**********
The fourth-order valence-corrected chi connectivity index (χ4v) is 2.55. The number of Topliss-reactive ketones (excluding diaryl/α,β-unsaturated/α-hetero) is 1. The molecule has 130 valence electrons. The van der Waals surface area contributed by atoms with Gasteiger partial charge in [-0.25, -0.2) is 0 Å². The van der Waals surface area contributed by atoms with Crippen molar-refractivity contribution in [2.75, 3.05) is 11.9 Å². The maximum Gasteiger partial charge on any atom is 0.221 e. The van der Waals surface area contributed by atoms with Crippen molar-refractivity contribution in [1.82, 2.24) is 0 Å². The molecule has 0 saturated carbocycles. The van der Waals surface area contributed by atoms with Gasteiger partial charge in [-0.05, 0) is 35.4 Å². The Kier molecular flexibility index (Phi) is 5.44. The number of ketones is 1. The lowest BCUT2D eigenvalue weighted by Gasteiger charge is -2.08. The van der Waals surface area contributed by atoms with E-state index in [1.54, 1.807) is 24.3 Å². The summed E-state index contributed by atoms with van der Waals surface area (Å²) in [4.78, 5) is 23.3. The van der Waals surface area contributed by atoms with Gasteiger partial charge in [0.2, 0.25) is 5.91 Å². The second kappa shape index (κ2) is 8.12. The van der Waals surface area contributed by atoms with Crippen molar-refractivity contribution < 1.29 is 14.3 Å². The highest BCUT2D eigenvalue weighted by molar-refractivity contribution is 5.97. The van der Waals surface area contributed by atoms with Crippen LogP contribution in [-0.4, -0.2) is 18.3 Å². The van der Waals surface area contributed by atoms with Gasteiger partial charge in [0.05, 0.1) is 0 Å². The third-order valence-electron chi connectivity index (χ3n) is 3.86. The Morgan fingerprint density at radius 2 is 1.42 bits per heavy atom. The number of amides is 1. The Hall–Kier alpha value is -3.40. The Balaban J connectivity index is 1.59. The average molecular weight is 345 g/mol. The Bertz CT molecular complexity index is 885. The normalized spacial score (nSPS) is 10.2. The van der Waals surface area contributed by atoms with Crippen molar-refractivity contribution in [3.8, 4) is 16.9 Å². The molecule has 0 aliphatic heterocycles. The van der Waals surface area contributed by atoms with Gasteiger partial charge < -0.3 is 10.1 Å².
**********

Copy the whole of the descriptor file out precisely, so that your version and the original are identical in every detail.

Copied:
The fourth-order valence-corrected chi connectivity index (χ4v) is 2.55. The number of Topliss-reactive ketones (excluding diaryl/α,β-unsaturated/α-hetero) is 1. The molecule has 130 valence electrons. The van der Waals surface area contributed by atoms with Gasteiger partial charge in [-0.25, -0.2) is 0 Å². The van der Waals surface area contributed by atoms with Crippen molar-refractivity contribution in [2.75, 3.05) is 11.9 Å². The maximum Gasteiger partial charge on any atom is 0.221 e. The van der Waals surface area contributed by atoms with Crippen molar-refractivity contribution in [1.82, 2.24) is 0 Å². The molecule has 0 saturated carbocycles. The van der Waals surface area contributed by atoms with Gasteiger partial charge in [-0.05, 0) is 35.4 Å². The Kier molecular flexibility index (Phi) is 5.44. The number of ketones is 1. The lowest BCUT2D eigenvalue weighted by Gasteiger charge is -2.08. The van der Waals surface area contributed by atoms with E-state index in [1.54, 1.807) is 24.3 Å². The summed E-state index contributed by atoms with van der Waals surface area (Å²) in [4.78, 5) is 23.3. The van der Waals surface area contributed by atoms with Gasteiger partial charge in [0.2, 0.25) is 5.91 Å². The second kappa shape index (κ2) is 8.12. The van der Waals surface area contributed by atoms with Crippen molar-refractivity contribution < 1.29 is 14.3 Å². The highest BCUT2D eigenvalue weighted by molar-refractivity contribution is 5.97. The van der Waals surface area contributed by atoms with Crippen LogP contribution in [-0.4, -0.2) is 18.3 Å². The van der Waals surface area contributed by atoms with Gasteiger partial charge in [0.05, 0.1) is 0 Å². The third-order valence-electron chi connectivity index (χ3n) is 3.86. The Morgan fingerprint density at radius 2 is 1.42 bits per heavy atom. The number of amides is 1. The Hall–Kier alpha value is -3.40. The Balaban J connectivity index is 1.59. The average molecular weight is 345 g/mol. The Bertz CT molecular complexity index is 885. The normalized spacial score (nSPS) is 10.2. The van der Waals surface area contributed by atoms with Crippen molar-refractivity contribution in [3.8, 4) is 16.9 Å². The molecule has 0 aliphatic heterocycles. The van der Waals surface area contributed by atoms with Gasteiger partial charge < -0.3 is 10.1 Å².